"'There is a possibility as the engines get changed we could go up to 100 percent biodiesel,' Branson told a news conference, adding the company had been advised its current engines should run on a 20 percent blend.
Branson has committed to spending all the profits from his airline and rail business to combat global warming.
He also plans next year to have a test flight for one of his passenger aircraft using a biofuel."
Gordon Brown, the current British finance minister and next prime minister, was on hand for the send off. A special tax dispensation assisted in the trial run: Trains now run on red diesel, a fuel that is taxed at a discounted rate of 7.79 pence (about 15 cents) per liter, and the biodiesel blend could be taxed 54.68 pence. Legislation would be needed to change the rate, and Brown has assured Branson that he will address the problem but that the fuel will be taxed at a lower rate for this trial period. Britain offers tax incentives for biofuels to help cut global warming emissions.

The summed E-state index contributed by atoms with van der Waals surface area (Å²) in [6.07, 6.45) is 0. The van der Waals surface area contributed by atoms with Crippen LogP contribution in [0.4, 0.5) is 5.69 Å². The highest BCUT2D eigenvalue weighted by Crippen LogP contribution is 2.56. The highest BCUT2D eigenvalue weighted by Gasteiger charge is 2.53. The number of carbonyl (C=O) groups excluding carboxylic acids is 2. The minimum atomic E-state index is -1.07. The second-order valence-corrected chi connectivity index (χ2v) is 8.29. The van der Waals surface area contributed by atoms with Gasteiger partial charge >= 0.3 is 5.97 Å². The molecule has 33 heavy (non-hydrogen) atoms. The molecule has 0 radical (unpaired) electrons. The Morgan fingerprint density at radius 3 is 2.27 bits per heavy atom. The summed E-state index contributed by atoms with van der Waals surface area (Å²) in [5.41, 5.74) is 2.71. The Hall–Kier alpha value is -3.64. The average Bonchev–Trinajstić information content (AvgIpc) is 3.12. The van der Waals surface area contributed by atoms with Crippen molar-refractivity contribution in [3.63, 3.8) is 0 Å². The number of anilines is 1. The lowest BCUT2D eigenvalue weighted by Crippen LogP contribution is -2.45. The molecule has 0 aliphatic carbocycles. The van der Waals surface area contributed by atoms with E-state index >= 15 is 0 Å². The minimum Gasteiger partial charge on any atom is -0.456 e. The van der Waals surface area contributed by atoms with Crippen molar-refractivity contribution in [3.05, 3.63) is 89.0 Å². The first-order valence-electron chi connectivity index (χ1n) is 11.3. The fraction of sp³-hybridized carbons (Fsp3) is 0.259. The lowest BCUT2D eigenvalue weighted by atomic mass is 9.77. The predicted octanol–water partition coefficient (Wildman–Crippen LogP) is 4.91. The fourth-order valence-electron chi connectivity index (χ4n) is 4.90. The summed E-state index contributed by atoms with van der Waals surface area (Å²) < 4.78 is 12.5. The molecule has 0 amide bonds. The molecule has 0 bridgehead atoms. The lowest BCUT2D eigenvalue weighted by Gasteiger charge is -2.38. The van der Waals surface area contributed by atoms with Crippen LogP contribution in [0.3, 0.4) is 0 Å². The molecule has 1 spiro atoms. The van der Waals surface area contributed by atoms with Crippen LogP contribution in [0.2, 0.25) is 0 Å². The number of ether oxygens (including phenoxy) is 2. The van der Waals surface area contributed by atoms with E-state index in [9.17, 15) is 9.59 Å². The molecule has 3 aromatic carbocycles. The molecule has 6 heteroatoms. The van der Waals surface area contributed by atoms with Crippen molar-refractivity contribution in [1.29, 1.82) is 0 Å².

The biofuel is provided by Britain's largest biofuels supplier, Greenergy. It comes mostly from the United Kingdom from domestically produced rapeseed oil blended with U.S. soybean oil and palm oil from the Far East. The trial train will be allowed to refuel at one of two locations in central England. Currently, Virgin Trains are refueled at 17 different locations that are also used by other operators.
Photo credit: Virgin Trains